Carol decided to try an experiment. Several of her friends at work were giving up things for Lent and she decided to join them (even though her church didn’t practice Lent). To her husband’s surprise, she gave up shopping. Once a week she did grocery shopping for her family but she didn’t buy anything for herself for forty days.
When she thought about something she wanted to buy during that time, she said to God, “I’ll let it wait. You are enough.” By the end of the forty days, she’d forgotten about most of the things she wanted. Thinking back on her experiment, she says: “Life was so much less hectic. Being in stores messes with your mind. It convinces you that you really need things you don’t need at all.”
Such experiments with simplicity (actually, frugality) are about learning to be content with whatever we have (Phil 4:11). They help us redefine the good life as “the life that is truly life” (1 Tim 6:17-19). They teach us to live with less rather than satisfying every desire for more. We learn to ask ourselves, “What can I get rid of?” rather than, “What do I want to buy?” As a result, when we have a little more, we don’t think of how we can spend it but how we can use it to help others: a flat-screen TV or helping our friends with their mortgage payment?
The Heart Exam
Practicing frugality means making intentional choices to keep or let go of possessions we already own (clutter?) and what we acquire. This begins as an issue of stewardship but becomes a revealer of what’s in our hearts. How does it feel to pass up buying a shirt that would make you shockingly attractive? Why is it not OK to use yard tools that are older than dirt but still work well? Why do I resist getting my sofa repaired instead of buying a new one? Such challenges help us look deeply within ourselves.
When we want to buy something (or acquire it another way), it’s wise to consider the motives that drive us. We’ll discover feelings and desires we didn’t know we had, such as:
- inadequacy (owning certain items to prove I’m important),
- people-pleasing (getting others’ approval by having the latest clothing or gadget),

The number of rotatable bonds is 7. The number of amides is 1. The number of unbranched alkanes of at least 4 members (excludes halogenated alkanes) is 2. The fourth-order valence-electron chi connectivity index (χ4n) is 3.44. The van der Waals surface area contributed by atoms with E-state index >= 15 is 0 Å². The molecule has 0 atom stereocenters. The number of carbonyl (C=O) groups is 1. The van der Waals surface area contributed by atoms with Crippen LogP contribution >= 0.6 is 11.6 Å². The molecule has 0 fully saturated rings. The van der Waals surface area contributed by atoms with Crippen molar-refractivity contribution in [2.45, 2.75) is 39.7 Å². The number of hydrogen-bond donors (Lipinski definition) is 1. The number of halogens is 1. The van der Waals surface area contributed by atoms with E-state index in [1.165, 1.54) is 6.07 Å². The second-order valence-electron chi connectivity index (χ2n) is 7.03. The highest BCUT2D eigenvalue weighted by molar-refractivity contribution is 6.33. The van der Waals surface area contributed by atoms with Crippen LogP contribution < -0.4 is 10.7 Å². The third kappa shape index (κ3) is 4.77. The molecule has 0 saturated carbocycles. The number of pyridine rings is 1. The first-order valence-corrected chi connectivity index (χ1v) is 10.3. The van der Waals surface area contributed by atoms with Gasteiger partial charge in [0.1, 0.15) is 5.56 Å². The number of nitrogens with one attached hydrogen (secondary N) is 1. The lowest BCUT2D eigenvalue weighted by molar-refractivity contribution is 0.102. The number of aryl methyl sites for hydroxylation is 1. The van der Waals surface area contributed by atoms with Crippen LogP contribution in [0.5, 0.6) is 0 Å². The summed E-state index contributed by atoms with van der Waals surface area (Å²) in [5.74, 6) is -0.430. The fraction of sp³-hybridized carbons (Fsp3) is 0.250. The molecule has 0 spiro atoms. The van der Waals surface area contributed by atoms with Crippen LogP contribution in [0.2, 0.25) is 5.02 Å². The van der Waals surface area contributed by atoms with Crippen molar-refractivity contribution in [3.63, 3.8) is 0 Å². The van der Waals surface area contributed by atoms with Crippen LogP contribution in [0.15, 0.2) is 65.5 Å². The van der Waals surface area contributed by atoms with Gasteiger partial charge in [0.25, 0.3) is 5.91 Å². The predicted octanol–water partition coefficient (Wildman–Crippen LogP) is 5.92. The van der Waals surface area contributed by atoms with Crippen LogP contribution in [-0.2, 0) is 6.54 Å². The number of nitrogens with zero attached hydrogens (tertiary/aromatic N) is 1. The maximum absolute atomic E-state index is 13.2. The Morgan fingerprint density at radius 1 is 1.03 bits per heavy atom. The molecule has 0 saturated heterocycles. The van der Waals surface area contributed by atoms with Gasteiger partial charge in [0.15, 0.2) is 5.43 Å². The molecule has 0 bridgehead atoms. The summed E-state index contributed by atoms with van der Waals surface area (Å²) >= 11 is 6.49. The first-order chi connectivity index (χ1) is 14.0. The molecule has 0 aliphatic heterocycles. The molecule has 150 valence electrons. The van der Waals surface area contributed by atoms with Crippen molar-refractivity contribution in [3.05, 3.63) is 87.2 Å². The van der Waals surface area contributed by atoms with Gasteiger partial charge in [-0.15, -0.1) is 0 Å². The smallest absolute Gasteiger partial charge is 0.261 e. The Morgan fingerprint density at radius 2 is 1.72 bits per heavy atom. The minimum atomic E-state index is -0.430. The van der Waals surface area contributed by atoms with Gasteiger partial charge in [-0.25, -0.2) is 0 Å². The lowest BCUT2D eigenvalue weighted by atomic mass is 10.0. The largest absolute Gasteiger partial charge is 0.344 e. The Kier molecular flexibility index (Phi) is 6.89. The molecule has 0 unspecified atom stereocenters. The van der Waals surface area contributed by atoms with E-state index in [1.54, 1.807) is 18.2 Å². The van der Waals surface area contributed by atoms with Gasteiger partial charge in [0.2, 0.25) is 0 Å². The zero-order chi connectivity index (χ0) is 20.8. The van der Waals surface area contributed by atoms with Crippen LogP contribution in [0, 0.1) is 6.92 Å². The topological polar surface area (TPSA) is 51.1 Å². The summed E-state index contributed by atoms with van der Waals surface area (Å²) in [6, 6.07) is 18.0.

- perfectionism (making sure I have just the right high performance rims for my car’s tires or buying my children everything they want to feel like I’m a good parent).
Recognizing these and other motives moves us to begin asking God: Why am I so needy? How will I learn to let You, O God, be enough?
Once a month I have an appointment not far from a large, college-slanted book store. I used to drop by there on my way home every month, coming away with at least one purchase. I confess I felt good as I drove home—as if I had friends (books) in the seat next to me. Finally I asked God, “What’s going on here? Is there anything unhealthy in this?” While some of it was my healthy desire to learn and grow, it was also about having “smart” books because I hang out with some smart people. It was also about my desire to cocoon away my life reading rather than reaching out and loving people. So I decided to see how many months I could go without visiting the bookstore. It’s been a good experiment.
This heart exam provides great fodder for reflection. We forego buying some little thing and say to God: Would you help me understand that you really are enough? Slowly we begin to look to God a little more as the companion of our life and learn the joy of a simple, satisfied life.
Where to Start
Consider the list below. (You’ll probably think of ideas that suit your life and wants better.) If you did one or two of the following, how would your life be more focused on what you believe is important? How would it shape your character? What qualities might be built in you? What would you have more time and money for? How might it help you invest more in people and less in things?
- Refused to enter any kind of store more than once a week
- Bought a new compact car every 10 years and not before
- Wore the same shirt every Monday, the same shirt every Tuesday, the same shirt…
- Moved to a smaller home, condominium or apartment instead of a larger place
- Lived on a weekly allowance of 10, 20, or 30 dollars
- Ate out less than once a week
- Limited time spent in stores and chose not to take children or grandchildren into stores
- Gave away a piece of clothing every time you bought a new piece of clothing (even from a thrift store)
- Prepared and ate an evening meal on Monday and ate it again on Wednesday; Prepared and ate an evening meal on Tuesday and ate it again on Thursday (or prepared one large meal on Monday and ate the same thing all week)
- Give yourself a “favorite item” allowance, such as a book allowance or power tool allowance (or computer gadgets, clothing, health and fitness aids, grooming & beauty items)
- Figured out what you need for a monthly or annual income to survive, add a tithe to it, add some savings to it and then from the rest, give 50%
When we do such things, we aren’t practicing legalism. We don’t want to create pride in how well we obey a set of rules we’ve invented. The point is to make space for God in our lives, to love God with all of our selves and to love others as ourselves.